5. Never speak in a derogatory fashion about a client, co-worker, and certainly not your boss. Do not gossip, do not speculate, and do not spread rumors. If your peers are shooting off about a stupid client or a dumb decision your boss made, say nothing — you are above this petty nonsense.
6. It’s best to not drink at corporate events, unless perhaps you’re sharing a bottle of wine or a beer celebrating a big win. Never, ever — NEVER-EVER — get drunk at a corporate event. People think less of people who get inebriated in a work setting, and if your boss is one of those rare few who likes to party with his/her staff, well, it’s a red flag. A big red flag. Bosses should not be getting drunk with their troops. A glass of wine, maybe two, and then go meet up with your bros/sisters outside of work if you want to have drinks three through seven.
7. Never lie or steal. This sounds obvious, but young people will lie on their time sheets or expense reports. They might take a vacation day and not report it. If you do this type of thing people will think you are doing things 10x worse — and in some cases they might be right.
8. When asked a question listen to it carefully and try your best to answer that question. Don’t be defensive and don’t answer another question — that’s rookie behavior. If you get asked “Why didn’t you get your TPS reports done?” A perfectly fine answer is, “I’m sorry, I forgot. It won’t happen again.”
9. Never hide bad information from your superiors. There is a long-standing belief that the messenger gets shot and not only is that wrong, it’s the opposite: the messenger gets promoted! If you are smart enough to find the problems and brave enough to bring them to your boss, then you’re probably smart enough to fix them. I love the folks on my team who point out the problems because it shows they are paying attention — and they care!
10. When asked to do something you don’t know how to do, be resourceful. Look it up on the internet, ask a coworker, and if you must, go ahead and say to your boss, “I’m sorry captain, I haven’t had the chance to create a proposal for our clients — can you point me in the right direction?”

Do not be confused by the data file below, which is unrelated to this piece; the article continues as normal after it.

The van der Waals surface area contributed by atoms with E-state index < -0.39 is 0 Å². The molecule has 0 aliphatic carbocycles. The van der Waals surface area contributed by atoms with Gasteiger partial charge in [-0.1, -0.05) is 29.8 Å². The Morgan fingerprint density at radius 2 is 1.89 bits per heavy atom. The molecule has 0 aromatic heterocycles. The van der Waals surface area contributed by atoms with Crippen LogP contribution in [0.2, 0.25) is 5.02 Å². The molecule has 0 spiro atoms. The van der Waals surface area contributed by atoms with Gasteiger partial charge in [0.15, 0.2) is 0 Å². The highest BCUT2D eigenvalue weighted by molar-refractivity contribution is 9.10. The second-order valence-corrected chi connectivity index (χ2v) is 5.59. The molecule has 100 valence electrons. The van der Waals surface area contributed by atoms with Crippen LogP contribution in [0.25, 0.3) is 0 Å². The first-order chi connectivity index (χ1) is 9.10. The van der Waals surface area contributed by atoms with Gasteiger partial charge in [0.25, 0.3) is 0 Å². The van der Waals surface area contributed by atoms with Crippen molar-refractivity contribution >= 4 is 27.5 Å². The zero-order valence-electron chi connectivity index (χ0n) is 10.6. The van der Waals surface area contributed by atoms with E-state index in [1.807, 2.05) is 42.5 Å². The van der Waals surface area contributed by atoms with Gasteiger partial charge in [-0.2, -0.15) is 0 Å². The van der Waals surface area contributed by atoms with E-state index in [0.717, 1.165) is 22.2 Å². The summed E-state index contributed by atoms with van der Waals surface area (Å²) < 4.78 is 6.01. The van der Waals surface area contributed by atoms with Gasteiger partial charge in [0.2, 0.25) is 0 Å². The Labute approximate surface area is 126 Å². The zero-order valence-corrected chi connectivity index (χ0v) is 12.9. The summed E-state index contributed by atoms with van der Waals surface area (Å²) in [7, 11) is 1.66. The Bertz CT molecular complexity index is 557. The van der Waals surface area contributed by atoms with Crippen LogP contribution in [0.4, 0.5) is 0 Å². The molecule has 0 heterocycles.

Gosh, I could go on for days telling you stories of people doing stupid things — as well as another 10 bullet points of how to behave at work — but we’re at 1,000 words again, so I’m going to call it.
PS — What’s the stupidest thing you’ve seen someone do at the office? Put it in the comments.
PPS — What’s the best advice you have for a person on their first day at work? Put it below at #11!
PPPS — In case you missed it, we are having Product Hunt run our AMA stage (ask me anything) at LAUNCH Festival. They have an amazing line-up, including Michael Heywire (Co-founder & CEO, Whisper), Aileen Lee (Founder, Cowboy Ventures), James Beshara (CEO, Tilt), Bea Arthur (CEO, In Your Corner), among many others! More here. (I’ve interviewed both Michael Heywire & James Beshara on This Week in Startups.)
PPPPS — At last week’s LAUNCH Incubator session, I sat down with Gil Penchina (largest AngelList syndicate) & Steve Huffman (Co-founder of reddit & Hipmunk) who talked about the funding landscape on both sides of the entrepreneur/investor table. Two amazing conversations. Watch here.